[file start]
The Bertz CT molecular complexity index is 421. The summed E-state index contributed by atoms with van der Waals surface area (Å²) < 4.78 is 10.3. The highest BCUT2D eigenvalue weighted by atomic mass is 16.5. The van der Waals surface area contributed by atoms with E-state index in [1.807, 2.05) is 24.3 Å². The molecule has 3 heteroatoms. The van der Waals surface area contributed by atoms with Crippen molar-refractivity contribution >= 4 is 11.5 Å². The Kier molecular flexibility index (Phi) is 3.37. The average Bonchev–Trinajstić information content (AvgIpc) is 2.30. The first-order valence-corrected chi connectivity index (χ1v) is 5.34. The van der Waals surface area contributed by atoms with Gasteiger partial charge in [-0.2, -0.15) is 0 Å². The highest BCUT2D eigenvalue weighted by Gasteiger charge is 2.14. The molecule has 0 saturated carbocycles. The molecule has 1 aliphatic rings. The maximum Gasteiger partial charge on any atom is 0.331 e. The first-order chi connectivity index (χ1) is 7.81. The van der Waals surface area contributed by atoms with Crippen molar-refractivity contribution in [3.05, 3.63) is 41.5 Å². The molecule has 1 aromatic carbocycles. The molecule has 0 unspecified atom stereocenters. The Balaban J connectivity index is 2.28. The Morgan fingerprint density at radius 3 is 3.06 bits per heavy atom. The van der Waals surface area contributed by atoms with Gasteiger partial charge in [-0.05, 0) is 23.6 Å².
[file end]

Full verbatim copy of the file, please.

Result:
The Bertz CT molecular complexity index is 421. The summed E-state index contributed by atoms with van der Waals surface area (Å²) < 4.78 is 10.3. The highest BCUT2D eigenvalue weighted by atomic mass is 16.5. The van der Waals surface area contributed by atoms with E-state index in [1.807, 2.05) is 24.3 Å². The molecule has 3 heteroatoms. The van der Waals surface area contributed by atoms with Crippen molar-refractivity contribution >= 4 is 11.5 Å². The Kier molecular flexibility index (Phi) is 3.37. The average Bonchev–Trinajstić information content (AvgIpc) is 2.30. The first-order valence-corrected chi connectivity index (χ1v) is 5.34. The van der Waals surface area contributed by atoms with Gasteiger partial charge in [-0.2, -0.15) is 0 Å². The highest BCUT2D eigenvalue weighted by Gasteiger charge is 2.14. The molecule has 0 saturated carbocycles. The molecule has 1 aliphatic rings. The maximum Gasteiger partial charge on any atom is 0.331 e. The first-order chi connectivity index (χ1) is 7.81. The van der Waals surface area contributed by atoms with Crippen molar-refractivity contribution in [3.05, 3.63) is 41.5 Å². The molecule has 1 aromatic carbocycles. The molecule has 0 unspecified atom stereocenters. The Balaban J connectivity index is 2.28. The Morgan fingerprint density at radius 3 is 3.06 bits per heavy atom. The van der Waals surface area contributed by atoms with Gasteiger partial charge in [-0.05, 0) is 23.6 Å².